more historically accurate. I peened the tang of my daughter's smallsword
          and ended up rethreading it because it loosened too easily. It is a good
          thing to be able to tighten the pommel without having to resort to the
          period solutions of washers and shims. If the blade is not designed for
          stage combat or historical fencing it may be a danger. Even if it is good
          carbon steel the edge is probably thin and designed to be sharpened. If you
          are doing any sort of blade to blade contact in your choreography you might
          be putting your actors and your audience at risk. Practice and stage swords
          have thicker edges designed to withstand repeated blade to blade contact and
          are designed not to injure your acting or training partner. If the sword in
          question is made of stainless steel don't even think about using it.

          There are some suitable inexpensive swords out there. The Paul Chen Hanwei
          practical series swords can be picked up pretty cheaply online and on ebay.
          Make sure the blade is a "practical" one, designed for practice and stage
          use. American Fencers Supply has a good selection of inexpensive stage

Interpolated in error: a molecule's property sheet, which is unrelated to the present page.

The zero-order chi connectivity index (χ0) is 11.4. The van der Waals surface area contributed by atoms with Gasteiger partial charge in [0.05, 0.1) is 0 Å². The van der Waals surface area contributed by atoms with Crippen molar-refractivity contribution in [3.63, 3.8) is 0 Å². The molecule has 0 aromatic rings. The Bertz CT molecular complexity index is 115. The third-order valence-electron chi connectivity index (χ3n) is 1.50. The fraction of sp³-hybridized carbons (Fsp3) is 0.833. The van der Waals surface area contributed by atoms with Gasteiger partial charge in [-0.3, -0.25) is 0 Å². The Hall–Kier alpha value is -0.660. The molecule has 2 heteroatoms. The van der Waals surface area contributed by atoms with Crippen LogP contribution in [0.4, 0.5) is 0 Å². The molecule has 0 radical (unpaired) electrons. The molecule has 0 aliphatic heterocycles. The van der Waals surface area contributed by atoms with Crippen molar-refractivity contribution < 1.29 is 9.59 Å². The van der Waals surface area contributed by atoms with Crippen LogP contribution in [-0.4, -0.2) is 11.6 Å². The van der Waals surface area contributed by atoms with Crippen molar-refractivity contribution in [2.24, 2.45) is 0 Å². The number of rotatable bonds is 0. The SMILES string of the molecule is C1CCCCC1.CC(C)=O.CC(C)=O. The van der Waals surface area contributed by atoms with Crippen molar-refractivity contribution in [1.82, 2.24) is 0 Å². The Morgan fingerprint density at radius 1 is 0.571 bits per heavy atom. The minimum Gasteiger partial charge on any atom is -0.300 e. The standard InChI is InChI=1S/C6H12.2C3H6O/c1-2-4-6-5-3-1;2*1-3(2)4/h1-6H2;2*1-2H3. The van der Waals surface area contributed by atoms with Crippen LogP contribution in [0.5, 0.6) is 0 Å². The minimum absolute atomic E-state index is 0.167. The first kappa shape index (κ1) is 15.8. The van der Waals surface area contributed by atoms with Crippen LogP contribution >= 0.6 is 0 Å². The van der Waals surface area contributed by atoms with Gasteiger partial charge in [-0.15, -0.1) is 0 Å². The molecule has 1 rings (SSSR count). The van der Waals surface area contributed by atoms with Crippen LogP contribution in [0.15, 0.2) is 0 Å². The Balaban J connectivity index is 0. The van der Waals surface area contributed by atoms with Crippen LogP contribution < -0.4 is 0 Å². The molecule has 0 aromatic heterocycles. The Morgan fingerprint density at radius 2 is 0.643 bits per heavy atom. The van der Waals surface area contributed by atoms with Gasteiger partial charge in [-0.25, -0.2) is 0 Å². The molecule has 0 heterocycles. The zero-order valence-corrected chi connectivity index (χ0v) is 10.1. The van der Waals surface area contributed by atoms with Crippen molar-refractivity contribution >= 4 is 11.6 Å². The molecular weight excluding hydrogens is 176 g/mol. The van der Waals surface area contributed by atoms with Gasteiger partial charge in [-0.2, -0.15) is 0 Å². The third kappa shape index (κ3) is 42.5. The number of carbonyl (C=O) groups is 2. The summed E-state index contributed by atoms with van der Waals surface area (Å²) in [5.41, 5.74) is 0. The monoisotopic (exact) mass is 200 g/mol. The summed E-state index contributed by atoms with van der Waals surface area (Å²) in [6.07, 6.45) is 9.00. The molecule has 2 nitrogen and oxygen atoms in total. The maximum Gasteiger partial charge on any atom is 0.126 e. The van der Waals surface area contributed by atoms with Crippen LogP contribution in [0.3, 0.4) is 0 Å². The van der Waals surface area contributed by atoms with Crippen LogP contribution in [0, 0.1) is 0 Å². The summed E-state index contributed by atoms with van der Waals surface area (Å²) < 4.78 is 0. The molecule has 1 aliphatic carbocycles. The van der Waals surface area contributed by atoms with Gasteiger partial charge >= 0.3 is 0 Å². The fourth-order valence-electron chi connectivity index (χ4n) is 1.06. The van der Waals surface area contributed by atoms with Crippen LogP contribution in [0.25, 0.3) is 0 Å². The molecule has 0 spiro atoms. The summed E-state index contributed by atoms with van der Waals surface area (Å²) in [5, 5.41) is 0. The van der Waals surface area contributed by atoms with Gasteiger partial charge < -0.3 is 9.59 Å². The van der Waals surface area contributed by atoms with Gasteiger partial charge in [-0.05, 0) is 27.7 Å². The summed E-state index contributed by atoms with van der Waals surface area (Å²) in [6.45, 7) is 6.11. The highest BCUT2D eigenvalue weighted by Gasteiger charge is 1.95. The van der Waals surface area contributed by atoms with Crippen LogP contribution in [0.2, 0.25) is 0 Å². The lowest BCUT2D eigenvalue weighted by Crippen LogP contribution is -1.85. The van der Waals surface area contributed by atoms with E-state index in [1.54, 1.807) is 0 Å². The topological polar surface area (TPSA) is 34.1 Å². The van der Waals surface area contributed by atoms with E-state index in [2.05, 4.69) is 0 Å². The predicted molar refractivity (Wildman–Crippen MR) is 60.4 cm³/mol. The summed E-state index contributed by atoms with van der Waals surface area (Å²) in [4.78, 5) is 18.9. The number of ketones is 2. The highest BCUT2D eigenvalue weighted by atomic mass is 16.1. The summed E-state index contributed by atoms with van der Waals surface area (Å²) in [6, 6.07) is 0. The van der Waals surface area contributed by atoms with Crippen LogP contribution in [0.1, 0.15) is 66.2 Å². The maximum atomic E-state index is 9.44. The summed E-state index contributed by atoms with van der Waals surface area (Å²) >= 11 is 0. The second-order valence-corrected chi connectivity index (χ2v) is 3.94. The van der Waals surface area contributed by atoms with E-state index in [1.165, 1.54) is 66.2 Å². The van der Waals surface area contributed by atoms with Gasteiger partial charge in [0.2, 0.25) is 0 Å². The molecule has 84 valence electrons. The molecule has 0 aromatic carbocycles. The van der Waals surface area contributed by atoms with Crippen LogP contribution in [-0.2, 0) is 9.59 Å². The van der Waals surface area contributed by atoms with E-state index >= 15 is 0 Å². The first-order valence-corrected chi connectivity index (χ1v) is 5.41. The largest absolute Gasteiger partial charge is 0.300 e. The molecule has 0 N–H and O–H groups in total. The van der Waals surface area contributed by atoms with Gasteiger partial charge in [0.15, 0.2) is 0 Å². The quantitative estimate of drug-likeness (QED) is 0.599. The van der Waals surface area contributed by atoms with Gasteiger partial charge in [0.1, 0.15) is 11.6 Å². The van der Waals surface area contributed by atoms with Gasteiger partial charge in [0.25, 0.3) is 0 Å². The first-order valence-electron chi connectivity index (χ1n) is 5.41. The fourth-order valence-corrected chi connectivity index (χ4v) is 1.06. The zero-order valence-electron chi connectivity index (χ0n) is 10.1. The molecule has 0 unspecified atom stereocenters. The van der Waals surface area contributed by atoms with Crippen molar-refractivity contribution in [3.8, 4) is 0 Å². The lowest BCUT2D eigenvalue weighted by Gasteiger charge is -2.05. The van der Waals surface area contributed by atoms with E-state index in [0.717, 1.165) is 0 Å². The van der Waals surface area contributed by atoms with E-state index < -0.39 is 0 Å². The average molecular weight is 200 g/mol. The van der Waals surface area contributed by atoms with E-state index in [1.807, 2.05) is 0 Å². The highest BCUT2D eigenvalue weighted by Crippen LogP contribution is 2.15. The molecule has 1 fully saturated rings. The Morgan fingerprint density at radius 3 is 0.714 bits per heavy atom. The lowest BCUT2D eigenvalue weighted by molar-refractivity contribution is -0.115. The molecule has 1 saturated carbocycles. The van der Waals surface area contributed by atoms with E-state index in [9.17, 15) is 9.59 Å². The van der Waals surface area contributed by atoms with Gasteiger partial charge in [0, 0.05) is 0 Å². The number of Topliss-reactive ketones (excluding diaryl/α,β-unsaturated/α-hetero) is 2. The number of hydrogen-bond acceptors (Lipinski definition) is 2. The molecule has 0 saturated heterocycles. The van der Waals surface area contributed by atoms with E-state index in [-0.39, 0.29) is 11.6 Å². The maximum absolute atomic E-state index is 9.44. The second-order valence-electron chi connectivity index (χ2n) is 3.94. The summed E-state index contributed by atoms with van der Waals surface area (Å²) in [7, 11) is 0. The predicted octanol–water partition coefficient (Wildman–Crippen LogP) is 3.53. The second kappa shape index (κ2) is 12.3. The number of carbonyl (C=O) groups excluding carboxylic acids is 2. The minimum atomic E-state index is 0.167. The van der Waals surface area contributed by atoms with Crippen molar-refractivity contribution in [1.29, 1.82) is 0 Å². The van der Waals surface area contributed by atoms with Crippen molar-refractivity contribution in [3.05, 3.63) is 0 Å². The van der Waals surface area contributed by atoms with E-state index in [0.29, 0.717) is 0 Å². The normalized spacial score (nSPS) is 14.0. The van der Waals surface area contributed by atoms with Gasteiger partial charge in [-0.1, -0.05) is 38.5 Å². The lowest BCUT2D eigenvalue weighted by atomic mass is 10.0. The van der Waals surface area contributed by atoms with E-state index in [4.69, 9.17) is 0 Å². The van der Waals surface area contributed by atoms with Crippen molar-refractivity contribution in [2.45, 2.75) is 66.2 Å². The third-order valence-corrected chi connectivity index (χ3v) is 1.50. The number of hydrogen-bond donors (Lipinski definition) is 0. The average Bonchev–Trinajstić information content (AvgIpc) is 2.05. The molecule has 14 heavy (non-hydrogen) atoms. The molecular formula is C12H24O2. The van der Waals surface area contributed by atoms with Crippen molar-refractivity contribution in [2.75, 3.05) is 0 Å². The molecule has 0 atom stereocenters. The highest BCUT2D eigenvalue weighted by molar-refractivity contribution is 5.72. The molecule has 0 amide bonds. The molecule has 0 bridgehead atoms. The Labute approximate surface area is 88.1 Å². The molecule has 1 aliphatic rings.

weapons too. You could possibly use the hilt from your wall hanger on a
          suitable blade if the hilt is strong enough. I have seen hilt components
          from display swords break when used this way. If your budget is really
          tight, I would see if you could borrow something from a local historical
          fencing or Western martial arts group or SCA folks that are working with
          steel for rapier combat or in the arts and sciences. I've loaned out my own
          weapons to worthy stage productions on occasion.

          I realize I may be preaching to the choir and you may know these things
          already. Your sword may be just fine for how you plan on using it but I'm
          going by your assessment of it as a "wall hanger". You may know enough about
          metallurgy and swordsmithing to properly peen the tang but I'd err on the
          side of safety. Just my opinion. Hope it helps. I'll post this video link as
          a cautionary tale.

          http://www.youtube.com/watch?v=qrIEdW5A9cs

          Break a leg!

          John "Jay" Glenn
          Assistant Instructor of rapier and smallsword, Mid Atlantic Society for
          Historical Swordsmanship and
          Instructor at the Chesapeake Fencing Club, Baltimore Maryland.




          On Dec 11, 2007 10:12 AM, Rick <threeallisons@...> wrote:

          > Here is a dumb question, but I ask out of economic necessity.
          >
          > If you take a good steel wall hanger and remove the pommel, grip and
          > quilliens generally a welded screw post is revealed.
          >
          > Would a sword of such construction be stronger for stage combat if the
          > screw post is removed and the rear end of the blade cut down to fit
          > through the quilliens, grip and pommel then peened over?
          >
          > Thanks
          > ---Rick Allison
          > aka Squire Seanne
          >
          >
          >